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Plants 2017, 6(3), 36; doi:10.3390/plants6030036

Litter Accumulation and Nutrient Content of Roadside Plant Communities in Sichuan Basin, China

1
College of Resources and Environmental Engineering, Yibin University, Yibin 644000, China
2
US Department of Agriculture, Agricultural Research Service, Forage and Range Research Laboratory, Utah State University, Logan, UT 84322-6300, USA
*
Author to whom correspondence should be addressed.
Academic Editor: Günter Hoch
Received: 15 June 2017 / Revised: 24 August 2017 / Accepted: 29 August 2017 / Published: 30 August 2017
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Abstract

It is widely recognized that feedbacks exist between plant litter and plant community species composition, but this relationship is difficult to interpret over heterogeneous conditions typical of modified environments such as roadways. Given the need to expedite natural recovery of disturbed areas through restoration interventions, we characterized litter accumulation and nutrient content (i.e., organic carbon, total N, and P) and quantified their association with key plant species. Plant species cover and litter characteristics were sampled at 18 successional forest plant communities along major roadways in Sichuan Basin, western China. Variation in litter across communities was assessed with principal component analysis (PCA) and species with the highest correlation to PCA axes were determined with Pearson’s r coefficients. Plant communities with the longest time since road construction (i.e., 70 years) were distinctly different in litter total N and organic carbon compared to plant communities with a shorter disturbance history. We encountered 59 plant species across sampling plots, but only four rare species (i.e., frequency < 5) were strongly correlated with litter characteristics (p < 0.01); none of which were the most abundant where they occurred. These results highlight the importance of site-specific factors (i.e., geographic location, disturbance age) regulating plant litter across heavily disturbed landscapes and how litter characteristics and rare plant species are correlated. View Full-Text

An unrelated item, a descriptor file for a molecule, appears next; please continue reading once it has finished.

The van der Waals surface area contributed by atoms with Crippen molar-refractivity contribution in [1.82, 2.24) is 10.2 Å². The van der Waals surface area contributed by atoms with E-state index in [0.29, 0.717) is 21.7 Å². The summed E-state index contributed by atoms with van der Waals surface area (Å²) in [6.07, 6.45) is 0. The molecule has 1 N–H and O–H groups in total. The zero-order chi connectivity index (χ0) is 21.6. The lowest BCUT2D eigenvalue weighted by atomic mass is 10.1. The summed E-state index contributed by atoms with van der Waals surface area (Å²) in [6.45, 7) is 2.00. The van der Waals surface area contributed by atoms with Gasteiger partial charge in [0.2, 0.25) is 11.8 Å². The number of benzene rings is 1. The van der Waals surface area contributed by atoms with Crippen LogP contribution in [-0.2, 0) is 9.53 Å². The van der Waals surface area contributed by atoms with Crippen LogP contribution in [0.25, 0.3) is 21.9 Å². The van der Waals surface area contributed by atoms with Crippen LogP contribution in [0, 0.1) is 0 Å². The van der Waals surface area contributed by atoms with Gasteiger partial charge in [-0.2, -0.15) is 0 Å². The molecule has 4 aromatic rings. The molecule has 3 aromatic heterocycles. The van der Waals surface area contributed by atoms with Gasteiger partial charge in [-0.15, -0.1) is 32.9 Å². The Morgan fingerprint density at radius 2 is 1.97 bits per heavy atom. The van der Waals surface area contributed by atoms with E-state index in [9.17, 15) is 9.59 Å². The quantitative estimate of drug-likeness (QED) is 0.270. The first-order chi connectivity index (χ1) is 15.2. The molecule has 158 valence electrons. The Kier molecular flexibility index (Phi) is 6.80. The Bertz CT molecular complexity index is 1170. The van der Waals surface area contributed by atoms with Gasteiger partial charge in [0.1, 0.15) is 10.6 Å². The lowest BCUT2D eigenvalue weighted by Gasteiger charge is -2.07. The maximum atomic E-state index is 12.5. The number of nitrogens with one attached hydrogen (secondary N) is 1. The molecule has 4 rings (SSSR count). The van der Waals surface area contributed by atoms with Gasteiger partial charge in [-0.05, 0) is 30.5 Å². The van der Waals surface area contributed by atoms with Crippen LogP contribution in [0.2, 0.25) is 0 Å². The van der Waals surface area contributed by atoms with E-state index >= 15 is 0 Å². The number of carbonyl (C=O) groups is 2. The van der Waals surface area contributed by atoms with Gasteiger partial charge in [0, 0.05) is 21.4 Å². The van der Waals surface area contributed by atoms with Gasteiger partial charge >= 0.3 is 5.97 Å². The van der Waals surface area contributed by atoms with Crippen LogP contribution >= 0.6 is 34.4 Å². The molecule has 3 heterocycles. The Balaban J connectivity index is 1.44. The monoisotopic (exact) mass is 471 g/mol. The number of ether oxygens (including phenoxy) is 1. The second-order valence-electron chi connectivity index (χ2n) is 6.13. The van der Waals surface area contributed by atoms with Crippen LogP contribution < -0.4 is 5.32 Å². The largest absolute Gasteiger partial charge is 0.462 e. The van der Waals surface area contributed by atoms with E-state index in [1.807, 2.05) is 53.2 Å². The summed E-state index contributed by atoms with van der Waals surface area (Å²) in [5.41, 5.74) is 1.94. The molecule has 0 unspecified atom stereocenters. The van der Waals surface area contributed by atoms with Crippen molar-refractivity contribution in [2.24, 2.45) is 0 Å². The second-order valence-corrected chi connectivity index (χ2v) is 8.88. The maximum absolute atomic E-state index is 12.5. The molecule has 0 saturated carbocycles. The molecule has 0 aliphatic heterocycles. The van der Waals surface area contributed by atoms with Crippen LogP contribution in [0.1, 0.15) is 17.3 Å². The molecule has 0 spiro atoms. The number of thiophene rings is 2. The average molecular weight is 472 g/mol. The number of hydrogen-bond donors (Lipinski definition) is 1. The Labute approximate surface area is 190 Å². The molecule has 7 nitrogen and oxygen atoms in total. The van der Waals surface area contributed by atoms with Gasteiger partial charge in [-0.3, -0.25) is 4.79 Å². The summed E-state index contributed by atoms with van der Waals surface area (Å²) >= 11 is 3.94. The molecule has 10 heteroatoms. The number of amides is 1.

Keywords: forest succession; plant community assembly; disturbance age; species colonization; principal component analysis forest succession; plant community assembly; disturbance age; species colonization; principal component analysis
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This is an open access article distributed under the Creative Commons Attribution License which permits unrestricted use, distribution, and reproduction in any medium, provided the original work is properly cited. (CC BY 4.0).

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He, H.; Monaco, T. Litter Accumulation and Nutrient Content of Roadside Plant Communities in Sichuan Basin, China. Plants 2017, 6, 36.

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